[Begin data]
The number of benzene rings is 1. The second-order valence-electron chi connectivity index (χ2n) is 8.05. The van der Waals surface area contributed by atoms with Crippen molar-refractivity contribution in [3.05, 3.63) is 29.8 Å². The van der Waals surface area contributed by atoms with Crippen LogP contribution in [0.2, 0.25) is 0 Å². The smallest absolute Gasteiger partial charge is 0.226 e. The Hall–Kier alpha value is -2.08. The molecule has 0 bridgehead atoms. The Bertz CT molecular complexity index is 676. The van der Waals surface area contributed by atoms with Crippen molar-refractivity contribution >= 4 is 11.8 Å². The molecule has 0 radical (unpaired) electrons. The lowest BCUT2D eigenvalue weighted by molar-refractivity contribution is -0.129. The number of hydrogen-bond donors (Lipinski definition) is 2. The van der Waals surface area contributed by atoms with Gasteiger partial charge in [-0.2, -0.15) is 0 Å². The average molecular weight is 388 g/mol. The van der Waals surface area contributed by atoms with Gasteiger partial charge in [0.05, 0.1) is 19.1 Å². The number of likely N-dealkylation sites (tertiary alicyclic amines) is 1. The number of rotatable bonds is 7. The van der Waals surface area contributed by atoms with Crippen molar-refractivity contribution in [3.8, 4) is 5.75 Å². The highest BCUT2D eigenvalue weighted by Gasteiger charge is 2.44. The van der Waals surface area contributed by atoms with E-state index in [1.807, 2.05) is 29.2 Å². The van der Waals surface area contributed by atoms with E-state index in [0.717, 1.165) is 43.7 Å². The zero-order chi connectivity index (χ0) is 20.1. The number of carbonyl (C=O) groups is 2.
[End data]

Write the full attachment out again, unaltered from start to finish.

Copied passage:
The number of benzene rings is 1. The second-order valence-electron chi connectivity index (χ2n) is 8.05. The van der Waals surface area contributed by atoms with Crippen molar-refractivity contribution in [3.05, 3.63) is 29.8 Å². The van der Waals surface area contributed by atoms with Crippen LogP contribution in [0.2, 0.25) is 0 Å². The smallest absolute Gasteiger partial charge is 0.226 e. The Hall–Kier alpha value is -2.08. The molecule has 0 bridgehead atoms. The Bertz CT molecular complexity index is 676. The van der Waals surface area contributed by atoms with Crippen molar-refractivity contribution >= 4 is 11.8 Å². The molecule has 0 radical (unpaired) electrons. The lowest BCUT2D eigenvalue weighted by molar-refractivity contribution is -0.129. The number of hydrogen-bond donors (Lipinski definition) is 2. The van der Waals surface area contributed by atoms with Gasteiger partial charge in [-0.2, -0.15) is 0 Å². The average molecular weight is 388 g/mol. The van der Waals surface area contributed by atoms with Gasteiger partial charge in [0.05, 0.1) is 19.1 Å². The number of likely N-dealkylation sites (tertiary alicyclic amines) is 1. The number of rotatable bonds is 7. The van der Waals surface area contributed by atoms with Crippen molar-refractivity contribution in [3.8, 4) is 5.75 Å². The highest BCUT2D eigenvalue weighted by Gasteiger charge is 2.44. The van der Waals surface area contributed by atoms with E-state index in [1.807, 2.05) is 29.2 Å². The van der Waals surface area contributed by atoms with E-state index in [0.717, 1.165) is 43.7 Å². The zero-order chi connectivity index (χ0) is 20.1. The number of carbonyl (C=O) groups is 2.